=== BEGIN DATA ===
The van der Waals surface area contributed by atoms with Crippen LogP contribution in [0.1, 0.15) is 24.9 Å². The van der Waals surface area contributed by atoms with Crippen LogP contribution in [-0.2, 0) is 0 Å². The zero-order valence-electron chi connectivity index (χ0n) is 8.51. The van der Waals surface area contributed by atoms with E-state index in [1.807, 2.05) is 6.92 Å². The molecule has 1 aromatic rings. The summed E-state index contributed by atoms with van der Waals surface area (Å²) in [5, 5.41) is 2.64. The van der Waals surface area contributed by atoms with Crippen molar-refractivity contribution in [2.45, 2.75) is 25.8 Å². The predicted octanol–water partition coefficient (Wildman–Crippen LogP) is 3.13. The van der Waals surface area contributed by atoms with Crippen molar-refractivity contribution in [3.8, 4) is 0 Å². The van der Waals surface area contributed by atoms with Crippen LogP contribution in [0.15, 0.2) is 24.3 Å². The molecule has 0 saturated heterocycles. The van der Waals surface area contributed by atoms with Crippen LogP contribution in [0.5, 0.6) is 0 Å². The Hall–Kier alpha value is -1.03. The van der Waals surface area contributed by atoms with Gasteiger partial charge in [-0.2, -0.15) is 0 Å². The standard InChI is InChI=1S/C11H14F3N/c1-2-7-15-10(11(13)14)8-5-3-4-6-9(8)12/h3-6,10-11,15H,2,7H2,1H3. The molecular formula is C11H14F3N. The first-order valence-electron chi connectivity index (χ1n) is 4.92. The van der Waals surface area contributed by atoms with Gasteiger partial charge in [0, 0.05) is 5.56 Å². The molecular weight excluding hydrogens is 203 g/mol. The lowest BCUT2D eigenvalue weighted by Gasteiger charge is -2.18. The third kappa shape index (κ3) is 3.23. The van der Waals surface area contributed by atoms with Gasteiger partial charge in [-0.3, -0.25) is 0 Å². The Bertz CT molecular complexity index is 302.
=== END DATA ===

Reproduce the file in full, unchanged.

The van der Waals surface area contributed by atoms with Crippen LogP contribution in [0.1, 0.15) is 24.9 Å². The van der Waals surface area contributed by atoms with Crippen LogP contribution in [-0.2, 0) is 0 Å². The zero-order valence-electron chi connectivity index (χ0n) is 8.51. The van der Waals surface area contributed by atoms with E-state index in [1.807, 2.05) is 6.92 Å². The molecule has 1 aromatic rings. The summed E-state index contributed by atoms with van der Waals surface area (Å²) in [5, 5.41) is 2.64. The van der Waals surface area contributed by atoms with Crippen molar-refractivity contribution in [2.45, 2.75) is 25.8 Å². The predicted octanol–water partition coefficient (Wildman–Crippen LogP) is 3.13. The van der Waals surface area contributed by atoms with Crippen molar-refractivity contribution in [3.8, 4) is 0 Å². The van der Waals surface area contributed by atoms with Crippen LogP contribution in [0.15, 0.2) is 24.3 Å². The molecule has 0 saturated heterocycles. The van der Waals surface area contributed by atoms with Crippen LogP contribution in [0.5, 0.6) is 0 Å². The Hall–Kier alpha value is -1.03. The van der Waals surface area contributed by atoms with Gasteiger partial charge in [-0.2, -0.15) is 0 Å². The standard InChI is InChI=1S/C11H14F3N/c1-2-7-15-10(11(13)14)8-5-3-4-6-9(8)12/h3-6,10-11,15H,2,7H2,1H3. The molecular formula is C11H14F3N. The first-order valence-electron chi connectivity index (χ1n) is 4.92. The van der Waals surface area contributed by atoms with Gasteiger partial charge in [0, 0.05) is 5.56 Å². The molecular weight excluding hydrogens is 203 g/mol. The lowest BCUT2D eigenvalue weighted by Gasteiger charge is -2.18. The third kappa shape index (κ3) is 3.23. The van der Waals surface area contributed by atoms with Gasteiger partial charge in [-0.3, -0.25) is 0 Å². The Bertz CT molecular complexity index is 302.